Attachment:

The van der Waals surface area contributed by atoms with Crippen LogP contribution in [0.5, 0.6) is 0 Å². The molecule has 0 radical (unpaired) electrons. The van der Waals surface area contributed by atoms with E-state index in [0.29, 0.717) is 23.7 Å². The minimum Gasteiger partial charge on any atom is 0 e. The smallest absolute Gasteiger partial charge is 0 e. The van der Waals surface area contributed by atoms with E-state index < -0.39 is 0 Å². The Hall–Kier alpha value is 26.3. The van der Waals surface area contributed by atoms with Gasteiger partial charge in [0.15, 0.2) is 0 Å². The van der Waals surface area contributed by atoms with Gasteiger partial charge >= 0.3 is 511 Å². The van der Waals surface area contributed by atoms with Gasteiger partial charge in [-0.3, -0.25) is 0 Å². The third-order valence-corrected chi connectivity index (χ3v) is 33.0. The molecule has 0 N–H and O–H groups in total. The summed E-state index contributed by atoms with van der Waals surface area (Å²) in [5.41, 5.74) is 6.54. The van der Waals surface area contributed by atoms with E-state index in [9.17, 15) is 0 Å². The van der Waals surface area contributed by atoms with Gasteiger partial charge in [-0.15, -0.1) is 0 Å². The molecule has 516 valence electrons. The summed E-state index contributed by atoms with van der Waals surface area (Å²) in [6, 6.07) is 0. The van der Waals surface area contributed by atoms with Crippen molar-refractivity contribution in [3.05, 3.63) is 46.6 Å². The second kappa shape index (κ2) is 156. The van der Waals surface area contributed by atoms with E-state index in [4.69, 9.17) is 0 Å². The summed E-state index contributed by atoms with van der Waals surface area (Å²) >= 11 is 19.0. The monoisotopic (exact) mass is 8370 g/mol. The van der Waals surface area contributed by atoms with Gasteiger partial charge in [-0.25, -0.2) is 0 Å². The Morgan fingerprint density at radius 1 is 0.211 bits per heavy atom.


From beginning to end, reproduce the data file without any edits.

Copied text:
The van der Waals surface area contributed by atoms with Crippen LogP contribution in [0.5, 0.6) is 0 Å². The molecule has 0 radical (unpaired) electrons. The van der Waals surface area contributed by atoms with E-state index in [0.29, 0.717) is 23.7 Å². The minimum Gasteiger partial charge on any atom is 0 e. The smallest absolute Gasteiger partial charge is 0 e. The van der Waals surface area contributed by atoms with E-state index < -0.39 is 0 Å². The Hall–Kier alpha value is 26.3. The van der Waals surface area contributed by atoms with Gasteiger partial charge in [0.15, 0.2) is 0 Å². The van der Waals surface area contributed by atoms with Gasteiger partial charge >= 0.3 is 511 Å². The van der Waals surface area contributed by atoms with Gasteiger partial charge in [-0.3, -0.25) is 0 Å². The third-order valence-corrected chi connectivity index (χ3v) is 33.0. The molecule has 0 N–H and O–H groups in total. The summed E-state index contributed by atoms with van der Waals surface area (Å²) in [5.41, 5.74) is 6.54. The van der Waals surface area contributed by atoms with E-state index in [9.17, 15) is 0 Å². The van der Waals surface area contributed by atoms with Gasteiger partial charge in [-0.15, -0.1) is 0 Å². The molecule has 516 valence electrons. The summed E-state index contributed by atoms with van der Waals surface area (Å²) in [6, 6.07) is 0. The van der Waals surface area contributed by atoms with Crippen molar-refractivity contribution in [3.05, 3.63) is 46.6 Å². The second kappa shape index (κ2) is 156. The van der Waals surface area contributed by atoms with E-state index in [4.69, 9.17) is 0 Å². The summed E-state index contributed by atoms with van der Waals surface area (Å²) >= 11 is 19.0. The monoisotopic (exact) mass is 8370 g/mol. The van der Waals surface area contributed by atoms with Gasteiger partial charge in [-0.25, -0.2) is 0 Å². The Morgan fingerprint density at radius 1 is 0.211 bits per heavy atom.